So how is it done?
72 hours to flight – Spend 24 hours watching demonstrations and visit every bus company in town to see if any bus will go in our direction
30 hours to flight – Arrive in Puno, find the bus station and discover there are no buses to La Paz, or for that matter anywhere. Continue cycling.
28 hours to flight – Get puncture.27.50 hours to flight – Get another puncture27.48 hours to flight – Flag down a random mototaxi load bikes and head for Bolivia
25 hours to flight – Road blocked by barbed wire, rocks and glass. Unload bikes. Cross the barricade to cheers from the protesters!
19.45 hours to flight – Reach the border with 15 minutes to spare having cycled 150km in total, and passing countless blockades.
18 hours to flight – 8.00pm Copacabana, Bolivia, look for a bus to La Paz. Discover the last bus went at 7.30pm. Find a taxi willing to drive us the 200km to La Paz, but there is a ferry crossing half an hour’s drive away, the last ferry goes at 8.30pm and the time is 8.10pm…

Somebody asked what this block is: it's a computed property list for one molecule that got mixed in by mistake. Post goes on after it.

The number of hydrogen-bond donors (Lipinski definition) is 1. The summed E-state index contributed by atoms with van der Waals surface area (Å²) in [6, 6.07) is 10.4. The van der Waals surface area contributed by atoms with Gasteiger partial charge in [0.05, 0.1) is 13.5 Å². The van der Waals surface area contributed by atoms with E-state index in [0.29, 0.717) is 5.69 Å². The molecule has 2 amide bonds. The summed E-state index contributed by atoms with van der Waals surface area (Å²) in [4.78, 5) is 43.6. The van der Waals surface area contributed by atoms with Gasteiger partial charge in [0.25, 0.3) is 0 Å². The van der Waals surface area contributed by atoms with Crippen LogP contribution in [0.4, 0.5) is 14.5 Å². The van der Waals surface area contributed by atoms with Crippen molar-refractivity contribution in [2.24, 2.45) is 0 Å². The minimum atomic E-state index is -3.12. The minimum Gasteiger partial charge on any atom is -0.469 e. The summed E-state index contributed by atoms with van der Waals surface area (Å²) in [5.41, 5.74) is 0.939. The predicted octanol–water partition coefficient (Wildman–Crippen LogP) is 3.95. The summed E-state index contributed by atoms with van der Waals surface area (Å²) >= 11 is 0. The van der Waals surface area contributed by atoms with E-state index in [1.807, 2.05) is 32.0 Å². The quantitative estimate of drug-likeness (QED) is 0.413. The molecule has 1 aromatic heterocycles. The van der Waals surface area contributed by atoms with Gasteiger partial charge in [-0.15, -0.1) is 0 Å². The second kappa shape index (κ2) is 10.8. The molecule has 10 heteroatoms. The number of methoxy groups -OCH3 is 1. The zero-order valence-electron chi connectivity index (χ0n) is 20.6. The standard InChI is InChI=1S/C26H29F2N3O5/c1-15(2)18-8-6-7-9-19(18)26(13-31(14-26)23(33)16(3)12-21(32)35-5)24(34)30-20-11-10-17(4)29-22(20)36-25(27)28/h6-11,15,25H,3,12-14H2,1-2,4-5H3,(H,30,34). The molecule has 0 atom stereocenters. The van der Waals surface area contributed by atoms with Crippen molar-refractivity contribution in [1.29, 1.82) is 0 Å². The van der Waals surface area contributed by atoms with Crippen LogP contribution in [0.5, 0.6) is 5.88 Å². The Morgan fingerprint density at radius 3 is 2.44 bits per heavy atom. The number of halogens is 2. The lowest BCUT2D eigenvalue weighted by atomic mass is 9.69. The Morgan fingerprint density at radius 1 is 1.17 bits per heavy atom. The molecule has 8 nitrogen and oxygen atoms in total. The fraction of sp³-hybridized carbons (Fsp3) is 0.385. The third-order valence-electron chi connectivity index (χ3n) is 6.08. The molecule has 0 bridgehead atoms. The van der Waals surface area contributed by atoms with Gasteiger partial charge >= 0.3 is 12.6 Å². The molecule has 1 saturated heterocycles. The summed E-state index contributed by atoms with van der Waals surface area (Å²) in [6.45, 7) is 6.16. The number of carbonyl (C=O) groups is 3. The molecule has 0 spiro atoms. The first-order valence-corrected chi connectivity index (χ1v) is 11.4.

15.5 hours to flight – Reach La Paz, find hostel and relax after 24 hours on the go. 600km, a bus, mototaxi, ferry, taxi, and 99 miles cycled. We’d made it…
3.5 hours to flight – 10.30am, wake up late. Book taxi to airport for 12.00, and go and look for bike wrapping for the plane.2.15 hours to flight – 11.45am find shop that has bike wrapping; at the work shop, 30 minute walk away, get taxi to work shop, buy 2 bike boxes and try and find a taxi that can fit 2 bike boxes
1.45 hours to flight – 12.15pm arrive back at hostel
1.15 hours to flight – Arrive at airport, and pack bikes.
1 hour to flight – Check in. Get told that we cannot take the bikes on the flight. They have to go ‘cargo’ possibly taking 2 days. Take bikes to cargo.
½ hour to flight – Return from cargo with bikes, and permission from the manager of the airline that we can take our bikes on the flight. Check in.